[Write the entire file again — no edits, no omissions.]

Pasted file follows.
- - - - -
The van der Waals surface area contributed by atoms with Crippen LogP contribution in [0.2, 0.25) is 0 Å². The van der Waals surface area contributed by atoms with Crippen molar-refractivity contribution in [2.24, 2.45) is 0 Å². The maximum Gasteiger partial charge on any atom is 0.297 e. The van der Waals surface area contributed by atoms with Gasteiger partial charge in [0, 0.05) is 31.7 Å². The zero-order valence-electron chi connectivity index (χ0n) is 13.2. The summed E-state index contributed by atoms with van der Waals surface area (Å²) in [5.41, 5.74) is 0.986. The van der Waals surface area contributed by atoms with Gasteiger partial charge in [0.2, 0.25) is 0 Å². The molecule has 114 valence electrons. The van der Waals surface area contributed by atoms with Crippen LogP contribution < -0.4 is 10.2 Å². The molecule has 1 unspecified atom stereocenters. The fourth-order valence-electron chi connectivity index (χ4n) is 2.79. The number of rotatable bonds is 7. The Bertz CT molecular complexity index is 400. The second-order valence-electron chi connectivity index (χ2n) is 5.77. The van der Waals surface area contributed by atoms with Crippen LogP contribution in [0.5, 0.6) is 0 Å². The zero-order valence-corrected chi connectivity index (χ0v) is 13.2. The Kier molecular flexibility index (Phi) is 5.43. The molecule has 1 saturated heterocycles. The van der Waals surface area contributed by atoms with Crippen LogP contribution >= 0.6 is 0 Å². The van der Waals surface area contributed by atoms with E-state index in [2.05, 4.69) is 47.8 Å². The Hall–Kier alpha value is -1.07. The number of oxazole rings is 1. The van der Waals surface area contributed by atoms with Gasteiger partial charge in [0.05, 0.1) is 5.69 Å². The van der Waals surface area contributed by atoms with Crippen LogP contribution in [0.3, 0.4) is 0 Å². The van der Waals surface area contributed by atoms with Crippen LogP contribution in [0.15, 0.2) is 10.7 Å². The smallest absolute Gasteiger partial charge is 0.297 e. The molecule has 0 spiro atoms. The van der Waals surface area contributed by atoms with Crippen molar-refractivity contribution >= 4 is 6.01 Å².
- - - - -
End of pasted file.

The van der Waals surface area contributed by atoms with Crippen LogP contribution in [0.2, 0.25) is 0 Å². The van der Waals surface area contributed by atoms with Crippen molar-refractivity contribution in [2.24, 2.45) is 0 Å². The maximum Gasteiger partial charge on any atom is 0.297 e. The van der Waals surface area contributed by atoms with Gasteiger partial charge in [0, 0.05) is 31.7 Å². The zero-order valence-electron chi connectivity index (χ0n) is 13.2. The summed E-state index contributed by atoms with van der Waals surface area (Å²) in [5.41, 5.74) is 0.986. The van der Waals surface area contributed by atoms with Gasteiger partial charge in [0.2, 0.25) is 0 Å². The molecule has 114 valence electrons. The van der Waals surface area contributed by atoms with Crippen LogP contribution < -0.4 is 10.2 Å². The molecule has 1 unspecified atom stereocenters. The fourth-order valence-electron chi connectivity index (χ4n) is 2.79. The number of rotatable bonds is 7. The Bertz CT molecular complexity index is 400. The second-order valence-electron chi connectivity index (χ2n) is 5.77. The van der Waals surface area contributed by atoms with Crippen LogP contribution in [0.5, 0.6) is 0 Å². The zero-order valence-corrected chi connectivity index (χ0v) is 13.2. The Kier molecular flexibility index (Phi) is 5.43. The molecule has 1 saturated heterocycles. The van der Waals surface area contributed by atoms with Crippen LogP contribution >= 0.6 is 0 Å². The van der Waals surface area contributed by atoms with E-state index in [2.05, 4.69) is 47.8 Å². The Hall–Kier alpha value is -1.07. The number of oxazole rings is 1. The van der Waals surface area contributed by atoms with Gasteiger partial charge in [0.05, 0.1) is 5.69 Å². The van der Waals surface area contributed by atoms with Crippen LogP contribution in [0.3, 0.4) is 0 Å². The van der Waals surface area contributed by atoms with Crippen LogP contribution in [0.15, 0.2) is 10.7 Å². The smallest absolute Gasteiger partial charge is 0.297 e. The molecule has 0 spiro atoms. The van der Waals surface area contributed by atoms with Crippen molar-refractivity contribution >= 4 is 6.01 Å².